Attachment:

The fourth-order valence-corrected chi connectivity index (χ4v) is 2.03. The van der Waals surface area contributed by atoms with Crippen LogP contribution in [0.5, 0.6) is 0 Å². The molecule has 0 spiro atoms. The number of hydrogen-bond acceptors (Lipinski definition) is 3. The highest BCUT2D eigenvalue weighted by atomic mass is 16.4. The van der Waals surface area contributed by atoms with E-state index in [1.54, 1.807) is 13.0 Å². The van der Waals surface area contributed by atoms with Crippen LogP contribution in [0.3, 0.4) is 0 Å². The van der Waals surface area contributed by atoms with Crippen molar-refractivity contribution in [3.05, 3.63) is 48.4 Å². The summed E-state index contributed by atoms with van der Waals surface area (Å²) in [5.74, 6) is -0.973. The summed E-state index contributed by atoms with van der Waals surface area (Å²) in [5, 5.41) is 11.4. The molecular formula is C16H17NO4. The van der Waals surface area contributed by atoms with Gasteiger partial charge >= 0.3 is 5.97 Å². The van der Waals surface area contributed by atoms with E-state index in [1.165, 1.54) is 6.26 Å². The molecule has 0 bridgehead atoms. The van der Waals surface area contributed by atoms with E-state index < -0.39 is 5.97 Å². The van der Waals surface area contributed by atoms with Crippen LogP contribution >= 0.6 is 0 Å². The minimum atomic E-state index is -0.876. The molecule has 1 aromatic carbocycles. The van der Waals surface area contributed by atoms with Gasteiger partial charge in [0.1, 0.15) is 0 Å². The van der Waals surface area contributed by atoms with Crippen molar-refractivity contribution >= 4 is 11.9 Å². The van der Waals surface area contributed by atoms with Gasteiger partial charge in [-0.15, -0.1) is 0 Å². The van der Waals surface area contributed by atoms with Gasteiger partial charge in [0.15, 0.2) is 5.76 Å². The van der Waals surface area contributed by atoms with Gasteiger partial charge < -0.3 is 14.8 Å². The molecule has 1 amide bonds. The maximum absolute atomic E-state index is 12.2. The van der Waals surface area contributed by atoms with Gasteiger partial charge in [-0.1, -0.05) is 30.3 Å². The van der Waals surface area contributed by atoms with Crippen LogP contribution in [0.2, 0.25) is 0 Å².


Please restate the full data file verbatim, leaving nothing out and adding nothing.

The fourth-order valence-corrected chi connectivity index (χ4v) is 2.03. The van der Waals surface area contributed by atoms with Crippen LogP contribution in [0.5, 0.6) is 0 Å². The molecule has 0 spiro atoms. The number of hydrogen-bond acceptors (Lipinski definition) is 3. The highest BCUT2D eigenvalue weighted by atomic mass is 16.4. The van der Waals surface area contributed by atoms with E-state index in [1.54, 1.807) is 13.0 Å². The van der Waals surface area contributed by atoms with Crippen LogP contribution in [0.3, 0.4) is 0 Å². The van der Waals surface area contributed by atoms with Crippen molar-refractivity contribution in [3.05, 3.63) is 48.4 Å². The summed E-state index contributed by atoms with van der Waals surface area (Å²) in [5.74, 6) is -0.973. The summed E-state index contributed by atoms with van der Waals surface area (Å²) in [5, 5.41) is 11.4. The molecular formula is C16H17NO4. The van der Waals surface area contributed by atoms with Gasteiger partial charge >= 0.3 is 5.97 Å². The van der Waals surface area contributed by atoms with E-state index in [1.165, 1.54) is 6.26 Å². The molecule has 0 bridgehead atoms. The van der Waals surface area contributed by atoms with E-state index < -0.39 is 5.97 Å². The van der Waals surface area contributed by atoms with Crippen LogP contribution >= 0.6 is 0 Å². The minimum atomic E-state index is -0.876. The molecule has 1 aromatic carbocycles. The van der Waals surface area contributed by atoms with Gasteiger partial charge in [0.1, 0.15) is 0 Å². The van der Waals surface area contributed by atoms with Crippen molar-refractivity contribution >= 4 is 11.9 Å². The van der Waals surface area contributed by atoms with Gasteiger partial charge in [-0.15, -0.1) is 0 Å². The van der Waals surface area contributed by atoms with Gasteiger partial charge in [0.15, 0.2) is 5.76 Å². The van der Waals surface area contributed by atoms with Gasteiger partial charge < -0.3 is 14.8 Å². The molecule has 1 amide bonds. The maximum absolute atomic E-state index is 12.2. The van der Waals surface area contributed by atoms with Gasteiger partial charge in [-0.1, -0.05) is 30.3 Å². The van der Waals surface area contributed by atoms with Crippen LogP contribution in [0.2, 0.25) is 0 Å².